Vitamins are biologically active substances necessary for the vital activity of the body.
Our body needs a very small amount of vitamins, but their lack quickly leads to the development of hypovitaminosis, and the lack of it causes severe metabolic disorders – vitamin deficiency.
Vitamins are needed by our body for the synthesis of enzymes. They ensure the efficiency of metabolic processes, increase immunity and resistance to diseases, accelerate tissue regeneration, etc.
Vitamins are designated in Latin letters and are divided into 2 groups: water-soluble and fat-soluble.
- Water-soluble vitamins (B1, B2, B5, B6, B9, B12, PP, C) enter the human body in the form of aqueous solutions.
- Fat-soluble vitamins (A, D, E, K) dissolve in food fats and are absorbed along with them.
C (ascorbic acid) – participates in redox processes, increases resistance to infections. With a lack of this vitamin, scurvy develops. This disease is characterized by the appearance of skin ulcers, bleeding gums, and tooth loss. Prolonged vitamin C deficiency can lead to death. Vitamin C is rich in fruits of black currant, rose hips, sea buckthorn. There is a lot of it in sweet peppers, cabbage, as well as in other vegetables and fruits.
B1 (thiamine) – participates in the metabolism of proteins, fats and carbohydrates, in the conduction of nerve impulses. Vitamin B1 is required by our body for the normal course of processes associated with the work of the endocrine glands, nervous system and immune systems. With a lack of vitamin, polyneuritis develops. The patient has disturbed sleep, headaches appear, legs weaken and hurt. We get thiamine from legumes and bran products.
B2 (riboflavin) – participates in cellular respiration. Hypovitaminosis causes inflammation of the mucous membrane of the corners of the mouth, wounds heal poorly in a person, lacrimation and photophobia appear. Vitamin B2 is found in buckwheat, bread, fish, liver, meat, eggs, dairy products.
B6 – participates in the metabolism, with hypovitaminosis, skin diseases, convulsions, anemia occur.
B12 – participates in protein metabolism. With hypovitaminosis, anemia occurs.
PP (nicotinic acid) – provides the body with a normal intensity of energy metabolism, participates in cellular respiration, the work of the digestive system. With a lack of nicotinic acid, pellagra develops – a serious disease that affects the digestive system, nervous system and skin. Vitamin PP enters our body with cereals, bread, legumes, fish and meat products, vegetables. This vitamin is especially abundant in yeast and dried mushrooms.
A (retinol) – affects the growth and development of the body, skin condition and vision. It is found in animal products: sour cream, butter, eggs, fish liver. Some plants contain beta-carotene – an orange pigment that can be converted into vitamin A in the human body. With hypovitaminosis, night blindness occurs (in poor light, a person cannot distinguish colors).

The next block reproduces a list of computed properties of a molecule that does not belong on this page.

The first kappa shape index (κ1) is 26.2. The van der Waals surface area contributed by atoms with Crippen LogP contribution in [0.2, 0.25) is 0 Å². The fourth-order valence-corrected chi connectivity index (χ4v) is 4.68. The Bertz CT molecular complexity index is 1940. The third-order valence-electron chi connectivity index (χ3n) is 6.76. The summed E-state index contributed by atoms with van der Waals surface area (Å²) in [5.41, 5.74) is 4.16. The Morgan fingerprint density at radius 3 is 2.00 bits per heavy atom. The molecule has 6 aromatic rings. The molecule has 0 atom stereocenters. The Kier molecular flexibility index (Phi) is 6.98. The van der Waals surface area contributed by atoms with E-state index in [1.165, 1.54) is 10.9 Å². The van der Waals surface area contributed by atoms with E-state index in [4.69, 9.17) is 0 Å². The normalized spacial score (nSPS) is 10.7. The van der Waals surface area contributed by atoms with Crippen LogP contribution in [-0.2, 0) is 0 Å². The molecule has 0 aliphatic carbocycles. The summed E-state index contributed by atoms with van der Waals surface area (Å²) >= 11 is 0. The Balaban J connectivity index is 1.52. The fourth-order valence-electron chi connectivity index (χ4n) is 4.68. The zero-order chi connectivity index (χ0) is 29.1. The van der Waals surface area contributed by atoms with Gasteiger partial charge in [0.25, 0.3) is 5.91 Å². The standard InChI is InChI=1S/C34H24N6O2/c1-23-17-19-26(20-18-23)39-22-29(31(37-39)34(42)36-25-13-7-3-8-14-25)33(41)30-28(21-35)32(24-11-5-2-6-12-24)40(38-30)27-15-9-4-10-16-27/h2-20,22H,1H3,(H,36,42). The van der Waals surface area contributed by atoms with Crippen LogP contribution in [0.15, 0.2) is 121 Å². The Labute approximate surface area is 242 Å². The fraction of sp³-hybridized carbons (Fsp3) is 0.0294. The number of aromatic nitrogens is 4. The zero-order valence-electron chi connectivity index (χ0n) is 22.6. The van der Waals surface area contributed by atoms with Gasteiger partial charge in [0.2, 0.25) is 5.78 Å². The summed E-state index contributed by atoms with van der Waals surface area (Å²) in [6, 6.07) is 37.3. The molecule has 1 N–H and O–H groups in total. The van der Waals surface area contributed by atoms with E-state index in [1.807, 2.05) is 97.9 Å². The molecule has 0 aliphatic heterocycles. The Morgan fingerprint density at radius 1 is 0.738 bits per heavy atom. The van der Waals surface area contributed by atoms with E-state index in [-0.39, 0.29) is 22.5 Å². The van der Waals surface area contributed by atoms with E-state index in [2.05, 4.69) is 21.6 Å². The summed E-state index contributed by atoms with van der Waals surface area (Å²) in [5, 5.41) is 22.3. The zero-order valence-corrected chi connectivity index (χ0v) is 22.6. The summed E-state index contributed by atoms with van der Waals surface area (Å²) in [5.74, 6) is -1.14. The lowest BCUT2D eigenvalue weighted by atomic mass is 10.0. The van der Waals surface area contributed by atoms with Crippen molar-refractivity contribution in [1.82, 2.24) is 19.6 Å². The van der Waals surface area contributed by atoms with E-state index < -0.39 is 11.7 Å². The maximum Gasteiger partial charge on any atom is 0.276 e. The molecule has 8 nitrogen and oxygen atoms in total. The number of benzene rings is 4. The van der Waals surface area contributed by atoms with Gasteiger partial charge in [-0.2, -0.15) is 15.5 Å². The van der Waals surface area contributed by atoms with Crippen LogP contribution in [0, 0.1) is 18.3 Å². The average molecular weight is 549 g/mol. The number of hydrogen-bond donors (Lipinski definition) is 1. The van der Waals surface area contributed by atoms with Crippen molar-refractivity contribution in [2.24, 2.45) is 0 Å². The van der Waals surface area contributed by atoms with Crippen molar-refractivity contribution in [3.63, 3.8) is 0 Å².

D (calciferol) – needed for normal bone formation. It ensures the supply of calcium and phosphorus compounds to the bone tissue. With hypovitaminosis, a disease develops – rickets. Vitamin D enters our body mainly with animal products: eggs, dairy products, fish liver. Also, vitamin D is formed in human skin under the influence of ultraviolet radiation (with sunburn).
E – protects cell membranes from free radicals. With hypovitaminosis, sexual function is weakened, skeletal muscle dystrophy develops. To provide the body with vitamin E, you need to use vegetable oils, liver, bread, eggs, beans, peas.
K – (phylloquinone) is required for the formation of substances involved in blood coagulation. With a lack of this vitamin, blood clotting decreases. It is found in cauliflower, squash, and beef liver. Vitamin K is also produced by microorganisms that inhabit the large intestine.
Preservation of vitamins in food
Every person should receive all the necessary vitamins every day with food, if they are not enough in food, you can take vitamin preparations on the recommendation of a doctor.
The preservation of vitamins in food depends on the culinary processing of food, the conditions and duration of its storage.
The least stable vitamins are A, B1 and B2.
It has been found that vitamin A is destroyed during cooking and drying of foods containing it (for example, boiled carrots contain half as much as raw carrots). Heat treatment also significantly reduces the content of B vitamins in food (meat after cooking loses from 15 to 60% of B vitamins, and plant products – about 1/5).
When heated and even in contact with air, vitamin C is easily destroyed, so vegetables must be peeled and cut before boiling. To preserve more vitamins in vegetables, it is better to dip them immediately into boiling water, cook for a short time in a sealed container and eat immediately after cooking.